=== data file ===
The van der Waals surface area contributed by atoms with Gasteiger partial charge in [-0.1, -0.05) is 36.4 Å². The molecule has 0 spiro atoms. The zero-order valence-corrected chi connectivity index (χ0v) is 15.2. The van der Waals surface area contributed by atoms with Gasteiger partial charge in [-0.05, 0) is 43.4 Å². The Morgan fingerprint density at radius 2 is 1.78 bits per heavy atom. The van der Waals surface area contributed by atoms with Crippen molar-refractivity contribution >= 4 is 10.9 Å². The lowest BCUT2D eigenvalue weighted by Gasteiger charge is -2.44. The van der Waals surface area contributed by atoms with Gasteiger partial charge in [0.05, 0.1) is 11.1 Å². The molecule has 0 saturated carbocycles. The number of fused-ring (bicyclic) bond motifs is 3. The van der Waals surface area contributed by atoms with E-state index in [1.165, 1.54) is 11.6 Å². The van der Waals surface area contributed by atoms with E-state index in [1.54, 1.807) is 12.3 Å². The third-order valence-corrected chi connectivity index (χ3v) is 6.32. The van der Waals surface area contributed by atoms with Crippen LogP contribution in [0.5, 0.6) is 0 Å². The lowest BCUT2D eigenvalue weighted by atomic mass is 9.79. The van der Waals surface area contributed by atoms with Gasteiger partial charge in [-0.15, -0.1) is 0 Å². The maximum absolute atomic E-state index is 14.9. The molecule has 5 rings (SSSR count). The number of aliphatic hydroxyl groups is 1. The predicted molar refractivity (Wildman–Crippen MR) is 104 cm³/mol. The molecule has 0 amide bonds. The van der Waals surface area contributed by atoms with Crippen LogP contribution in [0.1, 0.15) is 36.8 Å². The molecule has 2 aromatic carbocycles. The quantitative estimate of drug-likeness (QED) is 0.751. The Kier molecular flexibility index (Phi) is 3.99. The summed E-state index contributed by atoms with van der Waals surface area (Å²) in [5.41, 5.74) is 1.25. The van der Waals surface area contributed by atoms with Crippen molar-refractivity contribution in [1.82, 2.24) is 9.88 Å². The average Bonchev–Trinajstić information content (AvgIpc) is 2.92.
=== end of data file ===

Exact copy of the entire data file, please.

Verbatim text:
The van der Waals surface area contributed by atoms with Gasteiger partial charge in [-0.1, -0.05) is 36.4 Å². The molecule has 0 spiro atoms. The zero-order valence-corrected chi connectivity index (χ0v) is 15.2. The van der Waals surface area contributed by atoms with Gasteiger partial charge in [-0.05, 0) is 43.4 Å². The Morgan fingerprint density at radius 2 is 1.78 bits per heavy atom. The van der Waals surface area contributed by atoms with Crippen molar-refractivity contribution >= 4 is 10.9 Å². The lowest BCUT2D eigenvalue weighted by Gasteiger charge is -2.44. The van der Waals surface area contributed by atoms with Gasteiger partial charge in [0.05, 0.1) is 11.1 Å². The molecule has 0 saturated carbocycles. The number of fused-ring (bicyclic) bond motifs is 3. The van der Waals surface area contributed by atoms with E-state index in [1.165, 1.54) is 11.6 Å². The van der Waals surface area contributed by atoms with E-state index in [1.54, 1.807) is 12.3 Å². The third-order valence-corrected chi connectivity index (χ3v) is 6.32. The van der Waals surface area contributed by atoms with Crippen LogP contribution in [0.5, 0.6) is 0 Å². The lowest BCUT2D eigenvalue weighted by atomic mass is 9.79. The van der Waals surface area contributed by atoms with Gasteiger partial charge in [-0.15, -0.1) is 0 Å². The maximum absolute atomic E-state index is 14.9. The molecule has 5 rings (SSSR count). The number of aliphatic hydroxyl groups is 1. The predicted molar refractivity (Wildman–Crippen MR) is 104 cm³/mol. The molecule has 0 amide bonds. The van der Waals surface area contributed by atoms with Crippen LogP contribution in [0.1, 0.15) is 36.8 Å². The molecule has 2 aromatic carbocycles. The quantitative estimate of drug-likeness (QED) is 0.751. The Kier molecular flexibility index (Phi) is 3.99. The summed E-state index contributed by atoms with van der Waals surface area (Å²) in [5.41, 5.74) is 1.25. The van der Waals surface area contributed by atoms with Crippen molar-refractivity contribution in [1.82, 2.24) is 9.88 Å². The average Bonchev–Trinajstić information content (AvgIpc) is 2.92.